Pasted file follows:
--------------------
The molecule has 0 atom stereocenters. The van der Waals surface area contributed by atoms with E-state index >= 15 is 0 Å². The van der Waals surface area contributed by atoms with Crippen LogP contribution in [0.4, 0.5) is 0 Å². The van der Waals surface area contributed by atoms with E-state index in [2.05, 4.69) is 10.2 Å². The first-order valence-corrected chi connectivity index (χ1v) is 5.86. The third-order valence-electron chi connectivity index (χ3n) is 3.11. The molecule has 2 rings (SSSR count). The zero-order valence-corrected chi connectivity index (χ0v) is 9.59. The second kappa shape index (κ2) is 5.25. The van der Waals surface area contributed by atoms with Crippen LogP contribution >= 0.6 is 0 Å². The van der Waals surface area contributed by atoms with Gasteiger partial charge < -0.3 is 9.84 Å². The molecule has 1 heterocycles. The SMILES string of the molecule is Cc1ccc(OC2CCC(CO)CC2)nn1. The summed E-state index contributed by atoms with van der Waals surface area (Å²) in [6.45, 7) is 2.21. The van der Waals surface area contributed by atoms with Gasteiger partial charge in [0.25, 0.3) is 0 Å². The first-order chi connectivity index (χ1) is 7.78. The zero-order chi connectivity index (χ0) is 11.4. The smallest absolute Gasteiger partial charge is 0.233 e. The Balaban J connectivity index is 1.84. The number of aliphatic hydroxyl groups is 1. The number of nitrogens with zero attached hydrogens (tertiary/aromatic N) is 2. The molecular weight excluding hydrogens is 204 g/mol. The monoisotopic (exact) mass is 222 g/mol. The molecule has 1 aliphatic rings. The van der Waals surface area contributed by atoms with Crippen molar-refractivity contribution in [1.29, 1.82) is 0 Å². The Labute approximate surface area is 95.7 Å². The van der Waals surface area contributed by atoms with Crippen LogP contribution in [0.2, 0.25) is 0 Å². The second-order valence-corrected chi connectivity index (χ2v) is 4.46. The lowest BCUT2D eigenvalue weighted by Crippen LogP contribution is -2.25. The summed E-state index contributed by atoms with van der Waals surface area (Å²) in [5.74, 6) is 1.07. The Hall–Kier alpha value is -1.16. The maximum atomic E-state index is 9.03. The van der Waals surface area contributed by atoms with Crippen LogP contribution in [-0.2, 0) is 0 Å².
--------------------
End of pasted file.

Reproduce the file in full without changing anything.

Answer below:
The molecule has 0 atom stereocenters. The van der Waals surface area contributed by atoms with E-state index >= 15 is 0 Å². The van der Waals surface area contributed by atoms with Crippen LogP contribution in [0.4, 0.5) is 0 Å². The van der Waals surface area contributed by atoms with E-state index in [2.05, 4.69) is 10.2 Å². The first-order valence-corrected chi connectivity index (χ1v) is 5.86. The third-order valence-electron chi connectivity index (χ3n) is 3.11. The molecule has 2 rings (SSSR count). The zero-order valence-corrected chi connectivity index (χ0v) is 9.59. The second kappa shape index (κ2) is 5.25. The van der Waals surface area contributed by atoms with Crippen LogP contribution >= 0.6 is 0 Å². The van der Waals surface area contributed by atoms with Gasteiger partial charge < -0.3 is 9.84 Å². The molecule has 1 heterocycles. The SMILES string of the molecule is Cc1ccc(OC2CCC(CO)CC2)nn1. The summed E-state index contributed by atoms with van der Waals surface area (Å²) in [6.45, 7) is 2.21. The van der Waals surface area contributed by atoms with Gasteiger partial charge in [0.25, 0.3) is 0 Å². The first-order chi connectivity index (χ1) is 7.78. The zero-order chi connectivity index (χ0) is 11.4. The smallest absolute Gasteiger partial charge is 0.233 e. The Balaban J connectivity index is 1.84. The number of aliphatic hydroxyl groups is 1. The number of nitrogens with zero attached hydrogens (tertiary/aromatic N) is 2. The molecular weight excluding hydrogens is 204 g/mol. The monoisotopic (exact) mass is 222 g/mol. The molecule has 1 aliphatic rings. The van der Waals surface area contributed by atoms with Crippen molar-refractivity contribution in [1.29, 1.82) is 0 Å². The Labute approximate surface area is 95.7 Å². The van der Waals surface area contributed by atoms with Crippen LogP contribution in [0.2, 0.25) is 0 Å². The second-order valence-corrected chi connectivity index (χ2v) is 4.46. The lowest BCUT2D eigenvalue weighted by Crippen LogP contribution is -2.25. The summed E-state index contributed by atoms with van der Waals surface area (Å²) in [5.74, 6) is 1.07. The Hall–Kier alpha value is -1.16. The maximum atomic E-state index is 9.03. The van der Waals surface area contributed by atoms with Crippen LogP contribution in [-0.2, 0) is 0 Å².